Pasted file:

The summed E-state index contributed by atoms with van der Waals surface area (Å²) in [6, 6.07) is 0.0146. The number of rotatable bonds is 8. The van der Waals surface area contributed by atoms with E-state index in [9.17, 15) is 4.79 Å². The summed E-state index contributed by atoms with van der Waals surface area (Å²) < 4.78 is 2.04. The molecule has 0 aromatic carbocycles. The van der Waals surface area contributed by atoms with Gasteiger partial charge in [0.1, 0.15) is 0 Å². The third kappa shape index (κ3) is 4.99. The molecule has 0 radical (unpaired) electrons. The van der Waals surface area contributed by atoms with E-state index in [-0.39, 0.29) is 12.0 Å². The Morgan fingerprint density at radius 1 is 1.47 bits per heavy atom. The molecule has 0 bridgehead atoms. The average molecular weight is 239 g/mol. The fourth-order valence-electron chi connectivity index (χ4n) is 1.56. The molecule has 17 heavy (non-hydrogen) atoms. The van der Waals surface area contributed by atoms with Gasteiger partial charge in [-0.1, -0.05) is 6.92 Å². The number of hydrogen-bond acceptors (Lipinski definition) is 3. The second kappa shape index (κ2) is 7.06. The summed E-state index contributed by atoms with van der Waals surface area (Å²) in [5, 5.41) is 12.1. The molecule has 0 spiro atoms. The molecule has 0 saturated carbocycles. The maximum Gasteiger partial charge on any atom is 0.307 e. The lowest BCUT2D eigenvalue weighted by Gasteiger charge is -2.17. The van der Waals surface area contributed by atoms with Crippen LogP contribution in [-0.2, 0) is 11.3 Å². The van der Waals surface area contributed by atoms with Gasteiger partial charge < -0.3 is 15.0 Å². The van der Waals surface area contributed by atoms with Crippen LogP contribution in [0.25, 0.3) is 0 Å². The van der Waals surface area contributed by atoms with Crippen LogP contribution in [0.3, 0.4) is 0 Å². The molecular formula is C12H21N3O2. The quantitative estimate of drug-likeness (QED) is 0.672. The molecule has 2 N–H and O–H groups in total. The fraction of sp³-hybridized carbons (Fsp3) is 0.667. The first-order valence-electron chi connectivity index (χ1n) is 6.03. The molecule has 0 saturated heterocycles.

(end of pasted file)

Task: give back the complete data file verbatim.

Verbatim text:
The summed E-state index contributed by atoms with van der Waals surface area (Å²) in [6, 6.07) is 0.0146. The number of rotatable bonds is 8. The van der Waals surface area contributed by atoms with E-state index in [9.17, 15) is 4.79 Å². The summed E-state index contributed by atoms with van der Waals surface area (Å²) < 4.78 is 2.04. The molecule has 0 aromatic carbocycles. The van der Waals surface area contributed by atoms with Gasteiger partial charge in [0.1, 0.15) is 0 Å². The third kappa shape index (κ3) is 4.99. The molecule has 0 radical (unpaired) electrons. The van der Waals surface area contributed by atoms with E-state index in [-0.39, 0.29) is 12.0 Å². The Morgan fingerprint density at radius 1 is 1.47 bits per heavy atom. The molecule has 0 bridgehead atoms. The average molecular weight is 239 g/mol. The fourth-order valence-electron chi connectivity index (χ4n) is 1.56. The molecule has 17 heavy (non-hydrogen) atoms. The van der Waals surface area contributed by atoms with Gasteiger partial charge in [-0.1, -0.05) is 6.92 Å². The number of hydrogen-bond acceptors (Lipinski definition) is 3. The second kappa shape index (κ2) is 7.06. The summed E-state index contributed by atoms with van der Waals surface area (Å²) in [5, 5.41) is 12.1. The molecule has 0 spiro atoms. The molecule has 0 saturated carbocycles. The maximum Gasteiger partial charge on any atom is 0.307 e. The lowest BCUT2D eigenvalue weighted by Gasteiger charge is -2.17. The van der Waals surface area contributed by atoms with Crippen LogP contribution in [-0.2, 0) is 11.3 Å². The van der Waals surface area contributed by atoms with Gasteiger partial charge < -0.3 is 15.0 Å². The van der Waals surface area contributed by atoms with Crippen LogP contribution in [0.25, 0.3) is 0 Å². The van der Waals surface area contributed by atoms with Crippen LogP contribution in [0.3, 0.4) is 0 Å². The molecular formula is C12H21N3O2. The quantitative estimate of drug-likeness (QED) is 0.672. The molecule has 2 N–H and O–H groups in total. The fraction of sp³-hybridized carbons (Fsp3) is 0.667. The first-order valence-electron chi connectivity index (χ1n) is 6.03. The molecule has 0 saturated heterocycles.